Save King’s Landing is a digital adaptation of a real-life escape game created by Puzzle Punks in Dubrovnik, Croatia.
Style of Play: real-life escape room livestreamed and played through an avatar
Required Equipment: computer with internet connection. Note that you need enough screen space for two windows: one for the livestream and one for the web app.
Recommended Team Size: 2-4
Play Time: 60 minutes
Price: €60 for up to 6 devices
Booking: book online for a specific time slot
Save King’s Landing was an avatar adaptation of a real-life escape room. We watched and interacted with the avatar via Zoom. We also navigated a 3D image of the space in a web browser, and along with that image there was an inventory system. To use the inventory system, one member of your team enters a code for each item of interest that you discover. The whole team refreshes, and voila: the item is there!
Hivemind Review Scale
Sarah Mendez’s Reaction
This endearing little room skillfully honors the Game of Thrones theme without requiring knowledge of the series. The in-character avatar adds comedy and immersion while expertly pacing the game. The room itself feels somewhat search heavy, but the puzzling pace accelerates nicely in the second half. I might not recommend this as a first virtual room because it skips orientation by immediately plunging you into the story, and the manualness of the inventory is a minor distraction. Otherwise, this is full of fun puzzles and meaningful aha moments. Even if you shouldn’t feel proud of saving King’s Landing, you will.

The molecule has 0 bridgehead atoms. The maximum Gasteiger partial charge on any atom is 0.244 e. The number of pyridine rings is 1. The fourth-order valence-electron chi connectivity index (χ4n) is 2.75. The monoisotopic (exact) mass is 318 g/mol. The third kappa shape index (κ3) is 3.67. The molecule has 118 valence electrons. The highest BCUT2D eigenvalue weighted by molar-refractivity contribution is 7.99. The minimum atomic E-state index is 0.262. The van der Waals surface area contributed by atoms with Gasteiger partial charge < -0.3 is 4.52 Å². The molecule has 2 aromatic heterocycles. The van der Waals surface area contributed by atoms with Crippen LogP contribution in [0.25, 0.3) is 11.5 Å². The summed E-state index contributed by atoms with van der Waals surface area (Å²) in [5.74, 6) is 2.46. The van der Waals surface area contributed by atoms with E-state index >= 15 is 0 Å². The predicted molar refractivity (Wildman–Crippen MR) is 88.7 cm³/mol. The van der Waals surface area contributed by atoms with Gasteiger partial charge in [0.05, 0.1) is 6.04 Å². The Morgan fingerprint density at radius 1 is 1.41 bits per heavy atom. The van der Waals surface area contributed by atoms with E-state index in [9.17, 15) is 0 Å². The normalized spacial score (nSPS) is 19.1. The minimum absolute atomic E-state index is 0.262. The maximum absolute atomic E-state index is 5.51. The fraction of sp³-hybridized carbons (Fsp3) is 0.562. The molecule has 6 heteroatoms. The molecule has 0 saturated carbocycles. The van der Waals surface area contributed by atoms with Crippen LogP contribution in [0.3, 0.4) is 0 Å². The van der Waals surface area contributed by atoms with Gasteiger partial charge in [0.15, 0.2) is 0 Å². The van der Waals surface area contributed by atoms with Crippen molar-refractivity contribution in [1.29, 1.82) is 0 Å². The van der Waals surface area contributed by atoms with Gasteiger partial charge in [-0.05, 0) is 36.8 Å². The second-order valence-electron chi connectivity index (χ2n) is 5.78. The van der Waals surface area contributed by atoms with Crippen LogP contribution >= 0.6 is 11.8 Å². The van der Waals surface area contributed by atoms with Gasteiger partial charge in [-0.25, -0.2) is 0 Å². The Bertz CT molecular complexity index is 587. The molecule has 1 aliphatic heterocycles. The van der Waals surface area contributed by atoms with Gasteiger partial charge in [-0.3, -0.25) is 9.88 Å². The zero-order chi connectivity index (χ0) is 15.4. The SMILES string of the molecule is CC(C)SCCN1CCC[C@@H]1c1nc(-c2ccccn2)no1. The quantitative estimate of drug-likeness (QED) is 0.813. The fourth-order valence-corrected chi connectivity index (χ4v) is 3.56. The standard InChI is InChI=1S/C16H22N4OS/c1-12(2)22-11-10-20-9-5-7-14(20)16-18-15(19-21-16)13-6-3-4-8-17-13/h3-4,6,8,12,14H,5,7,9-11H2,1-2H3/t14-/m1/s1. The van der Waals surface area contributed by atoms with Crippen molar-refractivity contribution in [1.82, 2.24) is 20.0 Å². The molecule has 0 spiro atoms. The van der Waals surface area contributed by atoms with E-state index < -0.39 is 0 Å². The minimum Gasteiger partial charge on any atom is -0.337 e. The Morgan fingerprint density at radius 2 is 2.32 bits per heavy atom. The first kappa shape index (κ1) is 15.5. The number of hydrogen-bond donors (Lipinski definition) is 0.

Andrew Reynolds’ Reaction
It is hard to overstate the importance of a good gamemaster/ avatar in an avatar-led escape game. Save King’s Landing is a prime example of how a fun gamemaster can take a standard escape room and turn it into a special experience. Our gamemaster took on a role that will be familiar to Game of Thrones fans, and the character worked well as an agent for us to take control of. Note, the game also works perfectly well if you are not familiar with Game of Thrones, but fans will get a shortcut on one puzzle and an inside joke or two.
The handmade components looked good, and a few puzzles led to satisfying reveals. The set was small, but the puzzle density was high. We also never needed to waste time micromanaging the gamemaster. It was quite the opposite; he was responsive and anticipated our next moves.
Crystal F’s Reaction
I had a blast playing Save King’s Landing and it was in large part due to our phenomenal gamemaster. The game opened up in a fun and novel way and set the stage for how we would interact with our in-game avatar. He listened to us throughout the game and took action based on things we had previously said. When we rejoiced at finding the last piece to a puzzle, he took it where it needed to be placed rather than waiting for us to tell him to do so. It made the interactions feel natural, and as if he was a part of our team. The puzzles weren’t particularly challenging, but that meant we were able to spend more time bantering, enjoying time with other players, and being amused at the details from Game of Thrones. I enjoyed this experience and would recommend it to any Game of Thrones fans and to those who might want to introduce escape rooms to their friends.
David Spira’s Reaction
This interpretation of Game of Thrones felt right. The gamemaster/ owner Bogdan’s performance as the fool, Ser Dontos, was especially amusing. His selection of that character as the player’s avatar was inspired.
The one aspect of this game that held it back for me was the feeling that a few too many puzzles were far better experienced in real life than through an avatar, no matter how amusing. Thus I was on the fence about whether Save King’s Landing was a recommendation for “anytime” or “while in quarantine.” But I genuinely enjoyed playing it virtually.
And if I were visiting Dubrovnik, Croatia, I would visit Puzzle Punks without hesitation.
Disclosure: Puzzle Punks provided one of the Hivemind reviewers with a complimentary play.